Increased Antiretroviral Therapy Use and Virologic Suppression in the Bronx in the Context of Multiple HIV Prevention Strategies

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28 Scopus citations


Multiple population-based HIV prevention strategies from national, state, local, and institutional levels have been implemented in the Bronx, which has one of the highest HIV prevalences in the U.S. We examined changes in antiretroviral therapy (ART) use and associated outcomes between 2007 and 2014 among patients seen at one of >20 outpatient clinics affiliated with the largest Bronx HIV care provider. Among eligible HIV-infected patients age ≥13 years, we examined annual trends in ART use, mean HIV RNA level, and virologic suppression (<200 copies/ml) overall and among prespecified subgroups. In a subset with suppressed HIV RNA at the end of each year, we determined the percentage whose levels remained suppressed within the next year. Regression models assessed disparities in outcomes. Among 7,196 patients (median age 50, 47% Hispanic, 45% black), we identified consistent increases over time in the percent prescribed ART (78% in 2007 to 93% in 2014) and with virologic suppression (58% to 80%), as mean HIV RNA decreased (351 to 73 copies/ml) (all p < .001). Sustained virologic suppression improved markedly beginning in 2011, coinciding with local test-and-treat initiatives and adoption of expanded treatment guidelines. While disparities among population groups were most pronounced for sustained virologic suppression, those aged 13-24 fared relatively poorly for all outcomes examined (e.g., rate ratio 0.57 for virologic suppression, 95% confidence interval 0.52-0.62, vs. age 65+). Population-wide HIV prevention strategies coincided with improvements in virologic suppression among most population groups. However, more attention is needed to address continued disparities in the HIV care continuum among young people. Copyright Mary Ann Liebert, Inc 2016.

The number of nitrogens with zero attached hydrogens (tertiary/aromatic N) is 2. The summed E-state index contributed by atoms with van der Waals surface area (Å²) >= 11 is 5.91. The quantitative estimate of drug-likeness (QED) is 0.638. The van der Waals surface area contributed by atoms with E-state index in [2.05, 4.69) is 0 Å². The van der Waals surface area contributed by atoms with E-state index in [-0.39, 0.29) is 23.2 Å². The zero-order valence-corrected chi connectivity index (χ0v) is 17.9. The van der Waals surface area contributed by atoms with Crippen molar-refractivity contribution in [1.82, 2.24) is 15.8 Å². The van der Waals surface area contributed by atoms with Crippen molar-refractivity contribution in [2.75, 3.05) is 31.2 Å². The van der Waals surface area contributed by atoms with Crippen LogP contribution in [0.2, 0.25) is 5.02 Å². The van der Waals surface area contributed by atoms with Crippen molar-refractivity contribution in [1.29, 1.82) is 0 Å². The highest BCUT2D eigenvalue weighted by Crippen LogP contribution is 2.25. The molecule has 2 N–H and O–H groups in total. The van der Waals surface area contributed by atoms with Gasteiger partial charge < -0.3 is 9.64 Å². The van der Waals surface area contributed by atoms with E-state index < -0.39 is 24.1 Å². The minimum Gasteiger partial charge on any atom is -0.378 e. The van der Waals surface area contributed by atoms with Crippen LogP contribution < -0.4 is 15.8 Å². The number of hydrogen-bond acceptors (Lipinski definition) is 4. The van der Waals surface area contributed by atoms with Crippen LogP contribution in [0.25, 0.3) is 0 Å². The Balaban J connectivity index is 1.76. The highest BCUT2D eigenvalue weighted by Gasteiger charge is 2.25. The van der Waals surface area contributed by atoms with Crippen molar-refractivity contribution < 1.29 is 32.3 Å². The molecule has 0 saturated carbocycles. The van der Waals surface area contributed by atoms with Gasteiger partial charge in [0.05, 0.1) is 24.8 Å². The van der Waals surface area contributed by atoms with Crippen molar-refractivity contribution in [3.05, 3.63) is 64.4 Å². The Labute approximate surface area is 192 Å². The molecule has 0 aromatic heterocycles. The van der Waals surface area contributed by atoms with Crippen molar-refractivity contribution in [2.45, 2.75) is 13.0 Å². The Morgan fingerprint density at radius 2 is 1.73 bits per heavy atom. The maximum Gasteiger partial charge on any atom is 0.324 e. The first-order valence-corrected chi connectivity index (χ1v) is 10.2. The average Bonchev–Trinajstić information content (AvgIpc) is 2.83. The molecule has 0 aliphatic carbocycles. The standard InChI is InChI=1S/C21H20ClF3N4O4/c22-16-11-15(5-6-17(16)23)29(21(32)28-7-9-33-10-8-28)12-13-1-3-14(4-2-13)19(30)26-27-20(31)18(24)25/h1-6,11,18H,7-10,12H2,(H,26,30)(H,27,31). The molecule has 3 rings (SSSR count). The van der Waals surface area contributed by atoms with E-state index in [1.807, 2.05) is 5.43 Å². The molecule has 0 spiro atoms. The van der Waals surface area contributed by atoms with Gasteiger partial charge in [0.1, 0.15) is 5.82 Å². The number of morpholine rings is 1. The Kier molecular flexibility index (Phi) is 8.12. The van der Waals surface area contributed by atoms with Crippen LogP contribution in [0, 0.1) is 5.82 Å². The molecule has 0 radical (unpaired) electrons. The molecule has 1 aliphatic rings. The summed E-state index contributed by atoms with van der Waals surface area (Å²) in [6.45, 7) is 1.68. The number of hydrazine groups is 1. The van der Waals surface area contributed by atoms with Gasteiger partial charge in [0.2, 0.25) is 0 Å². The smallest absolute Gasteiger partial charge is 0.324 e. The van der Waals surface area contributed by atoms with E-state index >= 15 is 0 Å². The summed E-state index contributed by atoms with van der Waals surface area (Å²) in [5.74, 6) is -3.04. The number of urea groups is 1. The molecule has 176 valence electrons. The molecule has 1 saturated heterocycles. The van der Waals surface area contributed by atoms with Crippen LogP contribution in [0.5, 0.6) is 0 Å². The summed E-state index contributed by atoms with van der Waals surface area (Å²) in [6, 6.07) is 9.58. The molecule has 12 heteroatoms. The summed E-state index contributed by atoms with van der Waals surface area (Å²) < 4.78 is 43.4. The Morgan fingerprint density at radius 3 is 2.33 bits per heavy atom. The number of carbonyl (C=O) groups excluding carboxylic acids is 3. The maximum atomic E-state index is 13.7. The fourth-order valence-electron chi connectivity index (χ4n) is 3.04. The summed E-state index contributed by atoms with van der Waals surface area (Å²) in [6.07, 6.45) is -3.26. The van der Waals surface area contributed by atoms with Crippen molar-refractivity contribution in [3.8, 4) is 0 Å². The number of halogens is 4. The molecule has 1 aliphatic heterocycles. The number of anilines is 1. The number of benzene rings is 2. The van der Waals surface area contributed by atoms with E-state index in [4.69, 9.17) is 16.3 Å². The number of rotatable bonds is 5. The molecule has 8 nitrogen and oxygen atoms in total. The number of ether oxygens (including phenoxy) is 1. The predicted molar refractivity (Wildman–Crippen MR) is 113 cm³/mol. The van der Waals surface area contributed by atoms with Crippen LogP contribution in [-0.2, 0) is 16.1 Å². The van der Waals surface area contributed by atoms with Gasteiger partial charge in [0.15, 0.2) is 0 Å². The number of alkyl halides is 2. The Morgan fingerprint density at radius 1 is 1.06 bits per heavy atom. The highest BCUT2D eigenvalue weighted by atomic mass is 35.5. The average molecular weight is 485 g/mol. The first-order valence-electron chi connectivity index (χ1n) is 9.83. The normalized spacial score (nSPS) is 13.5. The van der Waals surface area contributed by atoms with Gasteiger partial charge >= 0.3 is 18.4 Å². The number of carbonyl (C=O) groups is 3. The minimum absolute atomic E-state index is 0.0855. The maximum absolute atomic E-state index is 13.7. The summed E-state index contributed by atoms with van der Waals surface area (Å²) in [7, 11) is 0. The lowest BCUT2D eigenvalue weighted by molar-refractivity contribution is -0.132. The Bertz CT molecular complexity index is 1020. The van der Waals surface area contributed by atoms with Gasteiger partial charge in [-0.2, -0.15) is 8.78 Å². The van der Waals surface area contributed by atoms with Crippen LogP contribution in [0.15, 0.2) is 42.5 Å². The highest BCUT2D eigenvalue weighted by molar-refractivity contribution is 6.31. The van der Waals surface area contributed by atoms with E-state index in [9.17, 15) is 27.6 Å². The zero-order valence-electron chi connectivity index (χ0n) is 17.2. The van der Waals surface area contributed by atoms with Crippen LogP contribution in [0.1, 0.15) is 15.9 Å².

Original languageEnglish (US)
Pages (from-to)955-963
Number of pages9
JournalAIDS Research and Human Retroviruses
Issue number10-11
StatePublished - Nov 1 2016


  • HIV prevention
  • HIV viral load
  • antiretroviral therapy
  • community viral load
  • test-and-treat
  • young adult

ASJC Scopus subject areas

  • Immunology
  • Virology
  • Infectious Diseases


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